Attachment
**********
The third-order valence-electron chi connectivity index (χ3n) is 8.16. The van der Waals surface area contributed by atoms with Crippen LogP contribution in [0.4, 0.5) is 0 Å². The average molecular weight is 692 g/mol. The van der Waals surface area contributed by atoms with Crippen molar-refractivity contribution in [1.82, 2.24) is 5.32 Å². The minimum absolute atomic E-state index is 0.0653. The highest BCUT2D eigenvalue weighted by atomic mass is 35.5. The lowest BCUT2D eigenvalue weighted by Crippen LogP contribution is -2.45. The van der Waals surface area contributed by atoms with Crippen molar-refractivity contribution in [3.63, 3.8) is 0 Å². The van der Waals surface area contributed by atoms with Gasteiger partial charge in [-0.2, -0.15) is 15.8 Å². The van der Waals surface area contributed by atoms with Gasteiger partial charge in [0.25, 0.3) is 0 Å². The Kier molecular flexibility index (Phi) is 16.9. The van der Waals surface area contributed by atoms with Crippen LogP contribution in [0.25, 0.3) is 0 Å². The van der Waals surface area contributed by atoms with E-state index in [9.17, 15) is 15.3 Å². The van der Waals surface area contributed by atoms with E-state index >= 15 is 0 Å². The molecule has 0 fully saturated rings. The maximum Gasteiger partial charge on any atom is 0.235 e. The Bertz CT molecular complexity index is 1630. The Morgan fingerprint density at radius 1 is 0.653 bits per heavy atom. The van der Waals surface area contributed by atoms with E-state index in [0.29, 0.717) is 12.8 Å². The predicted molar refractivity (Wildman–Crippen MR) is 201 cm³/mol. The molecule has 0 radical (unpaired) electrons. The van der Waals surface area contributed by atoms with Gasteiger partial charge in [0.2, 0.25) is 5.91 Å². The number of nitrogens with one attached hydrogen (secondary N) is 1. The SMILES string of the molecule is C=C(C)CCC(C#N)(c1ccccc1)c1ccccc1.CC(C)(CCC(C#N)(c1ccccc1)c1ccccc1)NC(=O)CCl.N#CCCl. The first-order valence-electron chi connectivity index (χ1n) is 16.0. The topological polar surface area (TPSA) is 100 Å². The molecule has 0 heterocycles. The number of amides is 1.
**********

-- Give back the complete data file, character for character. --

The third-order valence-electron chi connectivity index (χ3n) is 8.16. The van der Waals surface area contributed by atoms with Crippen LogP contribution in [0.4, 0.5) is 0 Å². The average molecular weight is 692 g/mol. The van der Waals surface area contributed by atoms with Crippen molar-refractivity contribution in [1.82, 2.24) is 5.32 Å². The minimum absolute atomic E-state index is 0.0653. The highest BCUT2D eigenvalue weighted by atomic mass is 35.5. The lowest BCUT2D eigenvalue weighted by Crippen LogP contribution is -2.45. The van der Waals surface area contributed by atoms with Crippen molar-refractivity contribution in [3.63, 3.8) is 0 Å². The van der Waals surface area contributed by atoms with Gasteiger partial charge in [-0.2, -0.15) is 15.8 Å². The van der Waals surface area contributed by atoms with Gasteiger partial charge in [0.25, 0.3) is 0 Å². The Kier molecular flexibility index (Phi) is 16.9. The van der Waals surface area contributed by atoms with Crippen LogP contribution in [0.25, 0.3) is 0 Å². The van der Waals surface area contributed by atoms with E-state index in [9.17, 15) is 15.3 Å². The van der Waals surface area contributed by atoms with E-state index >= 15 is 0 Å². The molecule has 0 fully saturated rings. The maximum Gasteiger partial charge on any atom is 0.235 e. The Bertz CT molecular complexity index is 1630. The Morgan fingerprint density at radius 1 is 0.653 bits per heavy atom. The van der Waals surface area contributed by atoms with E-state index in [0.29, 0.717) is 12.8 Å². The predicted molar refractivity (Wildman–Crippen MR) is 201 cm³/mol. The molecule has 0 radical (unpaired) electrons. The van der Waals surface area contributed by atoms with Gasteiger partial charge in [0.2, 0.25) is 5.91 Å². The number of nitrogens with one attached hydrogen (secondary N) is 1. The SMILES string of the molecule is C=C(C)CCC(C#N)(c1ccccc1)c1ccccc1.CC(C)(CCC(C#N)(c1ccccc1)c1ccccc1)NC(=O)CCl.N#CCCl. The first-order valence-electron chi connectivity index (χ1n) is 16.0. The topological polar surface area (TPSA) is 100 Å². The molecule has 0 heterocycles. The number of amides is 1.